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To avoid physician burnout, broaden life's scope


Increasingly, the danger of physician burnout is gaining recognition. A report in the Journal of the American Medical Association (Vol. 288, No.12) cites initiatives developed to help doctors deal with stress, including a mandate from the Joint Commission on Accreditation of Healthcare Organizations developed to address physician well-being — outside of any disciplinary actions.

Ten and 15 years into a career, stress and burnout are particularly dangerous for physicians - when stressed-out doctors may leave dermatology. Burnout is often related to poor job performance and health problems, such as headaches, sleep disorders, high blood pressure, anxiety and depression, among other symptoms.

On Call wondered if dermatologists ever feel they could be facing burnout and what they do to stave off stress. We talked to doctors around the country and found straightforward approaches to coping with stress, along with an understanding of contributing factors of burnout.

Dr. Ackerman, in practice for 13 years, has exercised all her life. "I know working out helps relieve stress. I'm a firm believer that any type of exercise - running, stretching - is beneficial. Even if I have to go to the Y and do a bicycle machine, I feel it makes that much of a difference."

Dermatologists who have been in practice longer say they have seen the face of burnout, but have found ways to overcome it.

Establishing a practice Peter Accetta, M.D., in Orchard Park, N.Y., says he thinks he copes with stress now better than he had in the past. "Maybe it's because you get more comfortable in your own skin. You are established in your community. You've shaped your practice to your liking. You're no longer out there to prove yourself to referring doctors. Hopefully, by this point, you enjoy a good reputation and move beyond all of those pressures, so you can enjoy what you're doing."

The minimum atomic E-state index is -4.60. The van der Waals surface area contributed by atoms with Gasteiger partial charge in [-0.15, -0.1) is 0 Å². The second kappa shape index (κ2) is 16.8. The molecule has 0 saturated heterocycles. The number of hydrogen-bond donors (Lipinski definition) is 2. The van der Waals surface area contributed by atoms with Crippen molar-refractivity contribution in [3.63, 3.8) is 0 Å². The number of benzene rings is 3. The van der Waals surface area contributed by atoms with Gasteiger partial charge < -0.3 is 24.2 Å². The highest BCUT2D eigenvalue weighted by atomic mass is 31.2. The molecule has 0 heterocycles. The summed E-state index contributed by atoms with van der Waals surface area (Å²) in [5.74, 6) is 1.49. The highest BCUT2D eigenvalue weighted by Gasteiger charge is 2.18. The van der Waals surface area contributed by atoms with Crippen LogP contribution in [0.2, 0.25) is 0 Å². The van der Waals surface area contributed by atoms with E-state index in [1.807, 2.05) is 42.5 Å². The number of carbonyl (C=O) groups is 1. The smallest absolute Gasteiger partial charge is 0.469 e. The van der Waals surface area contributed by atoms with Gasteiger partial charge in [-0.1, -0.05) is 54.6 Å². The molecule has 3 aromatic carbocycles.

After 18 years in practice, Dr. Accetta says, "The empire-building phase of my practice is over. I'm a solo practitioner, and I limit my hours."

Dr. Accetta says that change in attitude allows him to have more fun with the staff and his patients.

Location as a factor In Tulsa, Okla., Earl U. Brachenberg, D.O., who used to practice in New Jersey, says his change of location has helped lower stress.

"(Now,) my office is five minutes from my house, I have no traffic jams and road rage doesn't figure into the bigger equation," he says.

Even so, with 34 years experience, Dr. Brachenberg says he's faced burnout.

"I think everybody reaches that point - tired of seeing just acne or some dermatoses you treated for 30 years. For me, the critical time came in my 50s. I think that's fairly common. It's that midlife crisis time. You think about becoming a plastic surgeon, or going on and becoming a businessman and just getting out. I think that's the highest time for burnout."

Dr. Brachenberg says a variety of factors play into the feelings of burnout.

"The patients grind you down because you have to see quite a few of them to make ends meet. Malpractice has always been a big problem in the medical profession - the escalating price and now its way out of control."

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